Orange fish in the ocean - photo by Hiroko Yoshii - photo by Hiroko Yoshii

Outsider Nature Art Photography

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If Rock|Stone speaks – what does it say?

These fine-art, photographic, naturally-sculpted works, which underscore the magic and fluidity of perception, were chosen for inclusion in a pioneering 2010 publication. This publication, written by geo-artist and paleontologist Andrea Baucon, traces the history of geology in art beginning with the works of Leonardo da Vinci and including many international contemporary artists of the day. In an effort to engage people with the earth in new ways, the United Nations Educational, Scientific and Cultural Organization (UNESCO) also included these pieces in one of their 2009 publications, along with works by several other talented international artists.

Even though I'd grown up in the country and in retrospect considered it a refreshing advantage, I suddenly found myself remarkably stunned after setting out on what I thought was going to be an exclusively artistic photographic pursuit. On that first day, as I scoured the ancient volcanic geology of the Santa Monica mountain range, noted to be from 12 to 200 million years old (and a range that geologists say has disappeared into the sea and reemerged again on more than one occasion), I soon realized how alarmingly blind I had been most of my life about the magnificence of our earth and my intertwined relationship with it. I had never fully recognized the mind boggling intelligence, the pulsating power, the mysteriously artistic beauty and profoundly healing nature of our planet. I found it alive. It speaks, imparts knowledge, even guides us when we choose to listen.

Curious if I could actually (pursue) realize my newly-imagined artistic interest, I soon found myself standing in jaw dropping awe when I recognized an iconic image. An image once honored as public art, (and) considered sacred and revered for its life enhancing, evil-averting elements. In realizing the beauty of these stunning images, (sites' stunning beauty), a beauty I had not yet recognized in myself, and after years of personal estrangement, I suddenly remembered an ancient and profoundly valuable healing belief: We are all one with the Earth and the Earth is one with us! I was so moved by this revelation that I went on to use the same rock subject in a different lighting to create a multicultural representation in hopes that all women, perhaps especially those who had experienced sexual violent assault, could see themselves reflected in nature in this extraordinarily healing way.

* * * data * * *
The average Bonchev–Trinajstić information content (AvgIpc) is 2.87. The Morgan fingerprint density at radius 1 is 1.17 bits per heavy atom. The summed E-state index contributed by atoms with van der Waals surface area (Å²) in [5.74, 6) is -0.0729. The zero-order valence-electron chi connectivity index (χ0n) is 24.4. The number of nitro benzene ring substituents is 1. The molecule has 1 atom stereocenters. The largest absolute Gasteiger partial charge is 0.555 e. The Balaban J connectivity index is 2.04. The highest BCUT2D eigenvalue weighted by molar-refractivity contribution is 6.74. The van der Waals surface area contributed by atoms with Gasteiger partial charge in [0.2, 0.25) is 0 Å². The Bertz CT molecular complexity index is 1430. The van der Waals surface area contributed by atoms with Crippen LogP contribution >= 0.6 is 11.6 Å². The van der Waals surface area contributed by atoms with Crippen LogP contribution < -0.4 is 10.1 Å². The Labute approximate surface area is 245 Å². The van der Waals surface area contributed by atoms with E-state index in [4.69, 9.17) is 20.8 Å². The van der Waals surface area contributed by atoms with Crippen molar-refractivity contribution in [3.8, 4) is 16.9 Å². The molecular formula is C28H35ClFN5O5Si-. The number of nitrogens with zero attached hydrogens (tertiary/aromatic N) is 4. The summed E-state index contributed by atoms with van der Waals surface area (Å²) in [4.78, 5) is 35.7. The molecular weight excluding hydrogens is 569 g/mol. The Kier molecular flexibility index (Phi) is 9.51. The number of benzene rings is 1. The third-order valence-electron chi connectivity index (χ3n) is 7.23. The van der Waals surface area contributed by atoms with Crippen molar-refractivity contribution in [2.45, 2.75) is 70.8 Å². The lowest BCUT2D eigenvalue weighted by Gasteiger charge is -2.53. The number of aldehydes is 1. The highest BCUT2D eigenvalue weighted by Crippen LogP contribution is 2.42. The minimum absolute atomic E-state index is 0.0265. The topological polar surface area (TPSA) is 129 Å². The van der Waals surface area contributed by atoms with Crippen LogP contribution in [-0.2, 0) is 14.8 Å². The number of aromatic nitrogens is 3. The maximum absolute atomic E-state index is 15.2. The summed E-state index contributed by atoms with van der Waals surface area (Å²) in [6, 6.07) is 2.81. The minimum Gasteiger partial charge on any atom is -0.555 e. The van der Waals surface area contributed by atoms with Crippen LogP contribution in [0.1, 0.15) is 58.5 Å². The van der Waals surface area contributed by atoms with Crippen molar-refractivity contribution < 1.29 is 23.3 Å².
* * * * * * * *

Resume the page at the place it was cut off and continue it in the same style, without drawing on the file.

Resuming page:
Eventually, what sprung forth was the most valuable understanding that everything on this earth, indeed everything in our entire universe, is alive, vibrating and profoundly connected as One. To my abundant joy, I also knew that this included the naturally sculpted rock images I had begun to hunt. Whether in my imagination or from an "other" source, these haunting, naturally mother-nature-sculpted images continue to speak to me. As if reading the rock landscapes by braille, I am most often led to them. At times they speak softly while at other times they (must) call out loudly with an insistence on being noticed.  I have come to understand them as the embodied spirit culture of our earth. In all nomadic and hunting tribes there is the belief that stones are the bones of Mother Earth.

For the gift of this artistic journey, the sacred knowledge and profound healing that has been imparted to me from all forms of life on this planet – I am eternally grateful.

National Geographic | Four Corners Region | Geotourism
Outsider Nature Art Photography

Photos are copyright protected and are used by permission of j. Madison Rink.

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